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Data Analytics

Big Data, Data Science, and Data Analytics are all ways of referring to the value of extracting useful information from the plentiful datasets now available across a wide range of fields and areas of natural and human activity. The ability to leverage data to improve understanding has always been important, but is becoming increasingly so as data becomes more readily available. The application of data analytics to a problem usually unfolds in the following sequence:

  1. What is the question/problem?
  2. What data are available that can be used to address the question/problem?
  3. What techniques (existing or entirely new) can be employed, using these data, to address the question/problem?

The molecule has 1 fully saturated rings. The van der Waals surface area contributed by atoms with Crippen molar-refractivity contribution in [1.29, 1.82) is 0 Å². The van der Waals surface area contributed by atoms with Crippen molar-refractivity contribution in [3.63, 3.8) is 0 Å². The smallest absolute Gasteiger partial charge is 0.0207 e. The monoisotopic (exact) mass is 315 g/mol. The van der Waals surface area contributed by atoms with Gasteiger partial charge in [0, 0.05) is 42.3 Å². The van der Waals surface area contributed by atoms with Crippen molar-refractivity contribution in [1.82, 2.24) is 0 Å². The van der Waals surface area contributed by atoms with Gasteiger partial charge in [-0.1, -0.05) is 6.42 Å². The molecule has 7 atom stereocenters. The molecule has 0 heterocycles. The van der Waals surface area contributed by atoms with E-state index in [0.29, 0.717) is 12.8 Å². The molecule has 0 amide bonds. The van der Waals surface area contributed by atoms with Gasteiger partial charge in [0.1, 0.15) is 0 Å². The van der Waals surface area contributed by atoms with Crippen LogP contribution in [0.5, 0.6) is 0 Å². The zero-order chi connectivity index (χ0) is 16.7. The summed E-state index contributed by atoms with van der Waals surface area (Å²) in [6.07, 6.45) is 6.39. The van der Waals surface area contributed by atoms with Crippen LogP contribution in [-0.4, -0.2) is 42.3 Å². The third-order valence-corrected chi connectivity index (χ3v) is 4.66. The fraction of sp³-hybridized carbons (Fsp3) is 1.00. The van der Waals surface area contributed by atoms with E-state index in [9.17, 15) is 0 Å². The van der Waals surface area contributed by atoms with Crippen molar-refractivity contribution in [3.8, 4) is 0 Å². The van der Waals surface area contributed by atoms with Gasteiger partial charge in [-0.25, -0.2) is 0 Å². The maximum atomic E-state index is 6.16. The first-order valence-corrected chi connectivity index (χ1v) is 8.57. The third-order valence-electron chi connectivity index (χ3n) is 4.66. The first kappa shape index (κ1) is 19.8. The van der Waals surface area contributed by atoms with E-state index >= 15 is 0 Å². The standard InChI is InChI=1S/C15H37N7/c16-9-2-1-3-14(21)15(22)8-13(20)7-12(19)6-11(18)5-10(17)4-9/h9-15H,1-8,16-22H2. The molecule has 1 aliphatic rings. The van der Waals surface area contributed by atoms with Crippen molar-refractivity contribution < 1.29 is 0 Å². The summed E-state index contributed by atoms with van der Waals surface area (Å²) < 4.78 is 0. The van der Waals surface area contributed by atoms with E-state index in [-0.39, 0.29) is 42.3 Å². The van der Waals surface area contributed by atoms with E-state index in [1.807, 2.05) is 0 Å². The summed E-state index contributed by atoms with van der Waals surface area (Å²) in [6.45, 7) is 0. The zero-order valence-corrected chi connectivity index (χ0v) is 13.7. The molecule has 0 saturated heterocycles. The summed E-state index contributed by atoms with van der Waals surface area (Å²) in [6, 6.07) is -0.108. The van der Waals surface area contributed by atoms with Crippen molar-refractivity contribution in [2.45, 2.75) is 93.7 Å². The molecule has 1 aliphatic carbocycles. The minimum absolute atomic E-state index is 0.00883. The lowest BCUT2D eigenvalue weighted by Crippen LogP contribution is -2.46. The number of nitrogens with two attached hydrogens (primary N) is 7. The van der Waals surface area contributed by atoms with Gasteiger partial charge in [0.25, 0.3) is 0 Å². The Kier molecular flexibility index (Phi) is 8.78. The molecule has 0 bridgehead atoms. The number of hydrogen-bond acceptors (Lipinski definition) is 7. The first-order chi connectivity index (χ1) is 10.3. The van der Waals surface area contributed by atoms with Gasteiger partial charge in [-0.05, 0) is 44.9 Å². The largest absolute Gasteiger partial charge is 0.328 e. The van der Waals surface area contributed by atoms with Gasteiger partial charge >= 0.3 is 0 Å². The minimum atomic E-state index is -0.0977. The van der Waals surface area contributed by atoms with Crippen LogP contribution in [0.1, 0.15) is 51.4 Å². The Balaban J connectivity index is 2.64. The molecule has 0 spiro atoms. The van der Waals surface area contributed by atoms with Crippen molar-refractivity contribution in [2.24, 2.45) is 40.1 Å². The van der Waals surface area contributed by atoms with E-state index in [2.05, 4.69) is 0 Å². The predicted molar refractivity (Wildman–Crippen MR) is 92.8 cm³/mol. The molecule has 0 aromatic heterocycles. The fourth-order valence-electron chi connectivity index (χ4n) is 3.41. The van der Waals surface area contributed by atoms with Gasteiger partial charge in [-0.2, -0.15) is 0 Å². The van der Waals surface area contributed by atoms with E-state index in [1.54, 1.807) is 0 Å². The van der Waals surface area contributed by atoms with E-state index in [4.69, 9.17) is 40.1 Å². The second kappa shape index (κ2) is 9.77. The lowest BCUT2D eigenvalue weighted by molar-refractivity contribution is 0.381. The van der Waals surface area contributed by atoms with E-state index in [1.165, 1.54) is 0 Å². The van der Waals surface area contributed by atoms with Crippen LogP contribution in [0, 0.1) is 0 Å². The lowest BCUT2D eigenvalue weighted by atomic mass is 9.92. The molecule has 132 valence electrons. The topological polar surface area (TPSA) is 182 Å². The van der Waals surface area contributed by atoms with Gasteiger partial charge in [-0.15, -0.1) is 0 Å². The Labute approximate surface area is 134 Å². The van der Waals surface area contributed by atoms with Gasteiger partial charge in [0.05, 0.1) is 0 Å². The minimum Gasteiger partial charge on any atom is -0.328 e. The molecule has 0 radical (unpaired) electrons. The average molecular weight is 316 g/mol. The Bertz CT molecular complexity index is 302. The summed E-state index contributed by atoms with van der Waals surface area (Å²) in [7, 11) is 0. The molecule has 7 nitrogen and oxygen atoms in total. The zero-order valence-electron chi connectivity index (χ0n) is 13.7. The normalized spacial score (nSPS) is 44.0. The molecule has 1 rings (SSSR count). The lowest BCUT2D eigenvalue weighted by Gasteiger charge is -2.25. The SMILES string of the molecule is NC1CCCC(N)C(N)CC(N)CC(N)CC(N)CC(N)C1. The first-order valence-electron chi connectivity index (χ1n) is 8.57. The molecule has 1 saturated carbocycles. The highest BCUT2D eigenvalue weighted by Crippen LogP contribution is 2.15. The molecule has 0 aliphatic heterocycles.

4. How robust is the result? What is needed to improve this?

An example of the use of data analytics, showing the dependence of peak daily electricity demand on temperature and humidity (heat index, HI), time of day (hr) and cloud cover (fractional coverage from 0 to 1).

Most data scientists require several skills: disciplinary expertise, higher level mathematics and statistics, and computer programming. At UWM, led by Prof. Paul Roebber, we are engaged in applying the principles of data science to atmospheric science questions including the prediction of peak electricity demand (see included figure); the generation of improved deterministic and probabilistic nowcasts and short-range forecasts of precipitation, convection, severe weather, and tropical storm intensity; week 3-4 temperature forecasts; as well as questions in other fields such as professional sports (e.g., “Is there such a thing as momentum in the NFL or the NBA?”; “What is the contribution of penalty calls to home field advantage in the NFL?”). Contact us if you would like to learn more.